The Youth Justice Board has reacted angrily over claims today that a high-profile alternative to custody for the most serious young offenders is failing and constitutes “soft treatment”.
The YJB said a Portsmouth University study, which called for the Intensive Supervision and Surveillance Programme (ISSP) to be scrapped, was a “snapshot” that was not nationally representative, covering just two of 157 schemes.
The programme was also defended by young people’s charity Catch 22, which runs a number of the schemes, who said that the research should not be used to promote imprisonment for young offenders.
Targeted at most serious offenders
ISSP schemes were set up in 2001 for 10- to 17-year-old repeat offenders or young people who would have received a jail term of 14 years or more for an offence if they had been tried as an adult. Young offenders are subject to electronic tagging and monitoring by youth offending teams and are required to attend training and education courses.
The research found that more than 90% of the 28 young offenders studied went on to reoffend after their period of supervision and surveillance had ended. Some young offenders, whose crimes included grievous bodily harm and robbery, also said they felt they should have been locked up and that the hardest part of supervision was “getting out of bed”.
The authors attacked a previous YJB-commissioned study into the ISSP carried out by Oxford University in 2005 for putting a “positive gloss” on the results.
Neither custody nor ISSP is effective
Co-author Tom Ellis, principal lecturer at the university’s institute of criminal justice studies, said: “It’s time to stop flogging a dead horse. Neither youth custody nor ISSP is effective for high-risk offenders.
“Most of these young offenders seem to be asking to be put in jail but what they are really asking for is to be removed from their environment, taught job-related skills and given supervision in the form of structured mentoring.”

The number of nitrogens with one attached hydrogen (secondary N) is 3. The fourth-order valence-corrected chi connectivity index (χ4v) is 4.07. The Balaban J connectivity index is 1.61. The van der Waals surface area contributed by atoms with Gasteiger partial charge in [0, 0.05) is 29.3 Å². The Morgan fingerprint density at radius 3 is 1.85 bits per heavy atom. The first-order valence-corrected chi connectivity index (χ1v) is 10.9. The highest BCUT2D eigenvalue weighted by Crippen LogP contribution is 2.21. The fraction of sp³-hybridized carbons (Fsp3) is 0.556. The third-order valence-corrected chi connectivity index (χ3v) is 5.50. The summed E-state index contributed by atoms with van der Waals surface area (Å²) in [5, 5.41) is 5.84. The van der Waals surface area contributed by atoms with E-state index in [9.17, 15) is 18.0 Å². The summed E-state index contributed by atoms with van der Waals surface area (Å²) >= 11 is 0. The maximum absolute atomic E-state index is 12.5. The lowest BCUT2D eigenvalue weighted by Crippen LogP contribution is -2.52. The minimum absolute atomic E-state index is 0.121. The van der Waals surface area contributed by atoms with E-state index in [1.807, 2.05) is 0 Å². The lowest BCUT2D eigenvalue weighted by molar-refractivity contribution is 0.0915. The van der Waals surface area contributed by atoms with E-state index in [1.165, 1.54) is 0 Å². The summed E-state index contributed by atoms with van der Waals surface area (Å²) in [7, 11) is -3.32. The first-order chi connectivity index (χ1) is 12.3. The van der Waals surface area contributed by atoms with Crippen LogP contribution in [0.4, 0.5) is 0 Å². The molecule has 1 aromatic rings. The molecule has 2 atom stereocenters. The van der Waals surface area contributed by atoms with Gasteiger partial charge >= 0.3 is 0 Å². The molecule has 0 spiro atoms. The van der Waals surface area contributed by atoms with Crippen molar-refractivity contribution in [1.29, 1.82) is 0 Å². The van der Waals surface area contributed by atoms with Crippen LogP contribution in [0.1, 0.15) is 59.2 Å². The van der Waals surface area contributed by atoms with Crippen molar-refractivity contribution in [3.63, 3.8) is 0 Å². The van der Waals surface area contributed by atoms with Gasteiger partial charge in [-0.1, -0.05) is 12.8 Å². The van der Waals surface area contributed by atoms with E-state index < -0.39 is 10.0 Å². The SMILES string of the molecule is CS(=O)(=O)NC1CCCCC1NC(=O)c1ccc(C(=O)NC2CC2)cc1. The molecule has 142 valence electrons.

However, a YJB spokesperson defended the Oxford study as “independent research”, which “showed that ISSP presented a significant reduction in frequency and seriousness of offending and is cheaper than custody”.
She added: “This is a snapshot – it can be seen as a reflection of what’s going on within a local area, but this cannot be representative nationally.”
The two YOTs in the Portsmouth study are understood to be based in Wessex and Sussex. The spokesperson continued: “What I can say is that we are aware of the performance issues of those two YOTs which we will be looking in to. It is not representative of other ISSPs.”
Catch 22 chief executive Joyce Moseley said: “We need to be careful when reacting to statistics about this group of offenders – these are young people who often have a history of offending and who have been identified as likely to reoffend.
No to prison
She added: “Above all, these finding are not a reason to revert to jail as an option for young offenders. Years of evidence have shown that prison doesn’t work for young people and must only ever be used as a last resort.”